Nikkei loses 2%
The Nikkei index at the Tokyo Stock Exchange and the broader Topix index were among the hardest-hit in Asia, down 2 percent ahead of an extended weekend. Markets in Japan will be shuttered until next Wednesday.
With dollar-yen ticking down at 119.70, exporters traded on the back foot. Blue-chip names Toyota Motor and Canon eased nearly 2 percent each, while Panasonic slumped 2.2 percent.
Financials endured particularly heavy selling, with Sumitomo Mitsui Financial Group and Mitsubishi UFJ Financial Group tanking more than 3 percent each. Nomura Holdings also receded 2.9 percent.
Meanwhile, the Bank of Japan (BOJ) policymakers agreed that emerging economies had suffered from weak growth but were likely to improve from a somewhat long-term perspective, minutes from the central bank's policy meeting held earlier this week showed. The BOJ kept monetary policy steady on Tuesday, in line with expectations.
Read MoreAs it happened: Asia responds to Fed inaction
China markets higher
China's Shanghai Composite index edged up 0.4 percent, thanks to strength among developers after data from the National Bureau of Statistics showed average new home prices in China rose for the fourth month in a row in August. However for the week, the Shanghai bourse is down 3.2 percent.
Gemdale led gains in the sector with a rise of 1.4 percent, while China Vanke and Poly Real Estate notched up 0.2 and 0.5 percent respectively.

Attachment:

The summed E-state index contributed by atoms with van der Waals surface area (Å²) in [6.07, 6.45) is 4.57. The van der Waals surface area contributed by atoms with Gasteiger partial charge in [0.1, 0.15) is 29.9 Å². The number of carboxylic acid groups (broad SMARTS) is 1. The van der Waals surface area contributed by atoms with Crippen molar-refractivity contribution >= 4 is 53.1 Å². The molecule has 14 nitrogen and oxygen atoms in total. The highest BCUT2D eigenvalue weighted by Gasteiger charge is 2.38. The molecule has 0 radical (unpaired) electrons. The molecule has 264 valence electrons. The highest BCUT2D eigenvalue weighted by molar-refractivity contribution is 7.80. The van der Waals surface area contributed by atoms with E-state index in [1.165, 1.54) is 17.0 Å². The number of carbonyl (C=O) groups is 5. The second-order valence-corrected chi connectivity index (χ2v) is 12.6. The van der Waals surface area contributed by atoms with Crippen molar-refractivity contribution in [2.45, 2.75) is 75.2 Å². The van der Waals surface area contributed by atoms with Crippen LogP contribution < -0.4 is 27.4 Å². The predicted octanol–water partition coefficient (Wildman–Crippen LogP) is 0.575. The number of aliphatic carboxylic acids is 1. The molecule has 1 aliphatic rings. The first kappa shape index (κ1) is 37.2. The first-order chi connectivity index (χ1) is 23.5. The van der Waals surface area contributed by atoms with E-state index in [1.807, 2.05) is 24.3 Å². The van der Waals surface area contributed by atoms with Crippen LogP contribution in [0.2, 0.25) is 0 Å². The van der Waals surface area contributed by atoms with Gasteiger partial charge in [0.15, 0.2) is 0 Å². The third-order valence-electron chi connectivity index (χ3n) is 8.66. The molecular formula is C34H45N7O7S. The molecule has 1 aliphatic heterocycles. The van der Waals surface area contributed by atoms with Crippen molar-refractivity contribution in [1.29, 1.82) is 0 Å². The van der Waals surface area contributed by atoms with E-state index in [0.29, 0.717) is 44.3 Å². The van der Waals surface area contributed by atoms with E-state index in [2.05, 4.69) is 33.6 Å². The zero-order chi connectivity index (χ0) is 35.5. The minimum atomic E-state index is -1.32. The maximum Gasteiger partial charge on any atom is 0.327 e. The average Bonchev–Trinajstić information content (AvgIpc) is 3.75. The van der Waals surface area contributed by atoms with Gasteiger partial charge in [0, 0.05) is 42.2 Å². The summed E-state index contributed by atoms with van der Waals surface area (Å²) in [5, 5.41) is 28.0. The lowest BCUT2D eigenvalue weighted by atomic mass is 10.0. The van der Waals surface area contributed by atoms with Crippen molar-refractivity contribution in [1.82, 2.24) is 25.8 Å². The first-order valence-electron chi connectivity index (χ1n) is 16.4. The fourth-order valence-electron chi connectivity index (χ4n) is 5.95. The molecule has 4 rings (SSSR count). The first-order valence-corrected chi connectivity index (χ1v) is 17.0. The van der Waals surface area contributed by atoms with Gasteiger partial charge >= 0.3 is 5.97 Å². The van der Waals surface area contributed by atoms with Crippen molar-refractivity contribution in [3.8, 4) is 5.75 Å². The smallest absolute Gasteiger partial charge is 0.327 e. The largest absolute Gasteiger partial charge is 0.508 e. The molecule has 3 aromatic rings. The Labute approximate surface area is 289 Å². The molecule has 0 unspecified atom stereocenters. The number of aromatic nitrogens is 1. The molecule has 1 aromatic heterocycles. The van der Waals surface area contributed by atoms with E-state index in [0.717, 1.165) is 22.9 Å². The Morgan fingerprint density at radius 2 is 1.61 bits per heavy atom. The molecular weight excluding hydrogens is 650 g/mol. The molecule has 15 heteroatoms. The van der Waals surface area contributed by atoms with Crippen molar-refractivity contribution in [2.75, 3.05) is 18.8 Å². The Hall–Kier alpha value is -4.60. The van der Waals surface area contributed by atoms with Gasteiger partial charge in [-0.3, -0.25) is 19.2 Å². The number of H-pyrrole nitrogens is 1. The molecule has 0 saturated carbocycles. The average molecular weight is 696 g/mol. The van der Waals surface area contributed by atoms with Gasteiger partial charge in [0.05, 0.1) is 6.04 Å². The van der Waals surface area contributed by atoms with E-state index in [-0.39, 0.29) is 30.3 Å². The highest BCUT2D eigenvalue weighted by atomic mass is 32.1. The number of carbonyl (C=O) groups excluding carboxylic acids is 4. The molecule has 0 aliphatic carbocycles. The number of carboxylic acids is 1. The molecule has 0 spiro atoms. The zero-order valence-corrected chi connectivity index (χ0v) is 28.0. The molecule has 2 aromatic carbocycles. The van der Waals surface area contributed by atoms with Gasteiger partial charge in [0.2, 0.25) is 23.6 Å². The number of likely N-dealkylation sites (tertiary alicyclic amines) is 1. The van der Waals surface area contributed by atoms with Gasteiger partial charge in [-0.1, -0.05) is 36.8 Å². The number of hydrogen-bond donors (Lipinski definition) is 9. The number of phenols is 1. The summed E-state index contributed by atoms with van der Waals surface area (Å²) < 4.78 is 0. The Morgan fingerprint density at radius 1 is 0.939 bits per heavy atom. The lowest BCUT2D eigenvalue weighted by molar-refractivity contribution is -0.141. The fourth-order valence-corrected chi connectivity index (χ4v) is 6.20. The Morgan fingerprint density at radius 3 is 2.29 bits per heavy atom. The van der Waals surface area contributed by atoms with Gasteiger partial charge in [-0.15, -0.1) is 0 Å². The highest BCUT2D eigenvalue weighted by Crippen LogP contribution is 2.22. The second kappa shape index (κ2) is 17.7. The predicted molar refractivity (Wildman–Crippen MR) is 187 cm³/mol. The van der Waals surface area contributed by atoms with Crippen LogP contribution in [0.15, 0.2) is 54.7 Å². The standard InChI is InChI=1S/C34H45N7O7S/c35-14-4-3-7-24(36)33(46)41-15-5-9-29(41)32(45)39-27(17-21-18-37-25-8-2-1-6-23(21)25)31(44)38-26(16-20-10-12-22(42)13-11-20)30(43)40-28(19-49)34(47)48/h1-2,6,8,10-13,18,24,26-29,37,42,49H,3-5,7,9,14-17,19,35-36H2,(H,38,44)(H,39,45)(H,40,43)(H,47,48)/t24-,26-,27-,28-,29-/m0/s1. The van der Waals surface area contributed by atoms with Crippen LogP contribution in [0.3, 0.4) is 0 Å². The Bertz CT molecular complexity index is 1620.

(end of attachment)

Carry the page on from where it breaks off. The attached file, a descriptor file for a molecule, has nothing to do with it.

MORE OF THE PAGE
Heavyweight component PetroChina dropped 0.8 percent, while banking stocks turned lower in the afternoon session with Industrial and Commercial Bank of China (ICBC) and Bank of China widening losses to 1.3 and 0.8 percent respectively.
Among other indexes, the benchmark CSI300 Index and the smaller Shenzhen Composite closed up 0.4 and 1.2 percent respectively.
In Hong Kong, property names which are extremely sensitive to the interest rate environment outperformed the broader Hang Seng index which inched up 0.3 percent. CK Property surged 4.7 percent, while Henderson Land Development and Sun Hung Kai Properties charged up more than 3 percent each.
According to CMB International Securities' Daniel So, the Fed's decision to hold fire for now will likely give Hong Kong markets a "short-term boost."
"It will give Hong Kong stocks a short-term boost because it helps [to] limit the housing bubble... I believe investors can now [go] overweight interest rate-sensitive stocks like Hong Kong property," the Hong Kong-based strategist told CNBC Asia's "Squawk Box."